The purpose of this circuit is to generate an output voltage V_{out} that is proportional
to the rate at which the input voltage V_{in} is changing. That is, if the
input voltage is changing slowly, the output voltage is low; if the input voltage is
changing quickly, the output voltage is higher. Increasing input voltage results in a
negative output voltage; decreasing input voltage results in a
positive output voltage. If the input voltage is constant, the output is zero.
From a mathematical point of view, the output voltage is the (negative of the)
derivative of the input signal with respect to time (-dV_{in}/dt),
hence the name of the circuit.

One of the practical applications of this circuit is to monitor the
constancy of signals and to warn when there are changes (as in motion detectors in
security systems). Another application is to determine the location of the maxima
of the peaks in recorded spectra or chromatograms (when the input voltage goes through
a maximum, the output voltage swings from negative to positive). Two of these circuits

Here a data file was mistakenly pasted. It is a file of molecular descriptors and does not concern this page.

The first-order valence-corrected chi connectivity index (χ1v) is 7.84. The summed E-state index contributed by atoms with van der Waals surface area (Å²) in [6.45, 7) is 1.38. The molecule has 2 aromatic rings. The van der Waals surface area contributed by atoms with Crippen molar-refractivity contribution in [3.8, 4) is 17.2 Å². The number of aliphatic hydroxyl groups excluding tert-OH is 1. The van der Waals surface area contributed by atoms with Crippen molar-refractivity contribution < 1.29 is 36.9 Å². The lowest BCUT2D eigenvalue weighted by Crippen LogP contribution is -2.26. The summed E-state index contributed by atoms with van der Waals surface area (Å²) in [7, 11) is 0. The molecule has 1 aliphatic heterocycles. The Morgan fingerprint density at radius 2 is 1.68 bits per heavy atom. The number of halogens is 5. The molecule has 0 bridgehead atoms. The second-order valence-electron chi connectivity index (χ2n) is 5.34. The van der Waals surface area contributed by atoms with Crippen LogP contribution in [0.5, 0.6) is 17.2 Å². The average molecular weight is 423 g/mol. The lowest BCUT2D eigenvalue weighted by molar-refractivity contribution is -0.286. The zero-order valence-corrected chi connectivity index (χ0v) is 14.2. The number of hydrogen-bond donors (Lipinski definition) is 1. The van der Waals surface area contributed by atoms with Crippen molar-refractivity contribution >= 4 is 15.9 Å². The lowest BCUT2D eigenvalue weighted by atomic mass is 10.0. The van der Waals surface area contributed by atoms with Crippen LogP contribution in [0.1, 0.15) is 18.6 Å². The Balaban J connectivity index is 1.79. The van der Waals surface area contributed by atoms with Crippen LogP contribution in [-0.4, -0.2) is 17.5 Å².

can be used in series to determine the location of the inflection point in a sigmoidal
curve (e.g. to automatically locate the end-point in a titration curve).

The slider controls the input voltage.
Note that the signal current (shown by arrows)
flows only when the input voltage is changing.

From the definition of capacitance, the current through the capacitor is given by C(dV_{in}/dt).
(The inverting input of the op amp is virtual ground).
The capacitor current flows only through the feedback resistor R (for the usual reasons). The arrows show
the direction of current flow.
The current flowing through the feedback resistor generates an output voltage equal
to -RC(dV_{in}/dt).

Note: The output of the differentiator in this simulation varies in the proper way with respect to R, C, and the rate of change of the input voltage, but its absolute magnitute also depends on the speed of your computer and will not be correct on all computers.

This page is maintained by Prof. T. C. O'Haver , Department of Chemistry and
Biochemistry, The University of Maryland at College Park.
Comments, suggestions and questions should be directed to
Prof. O'Haver at toh@umd.edu.
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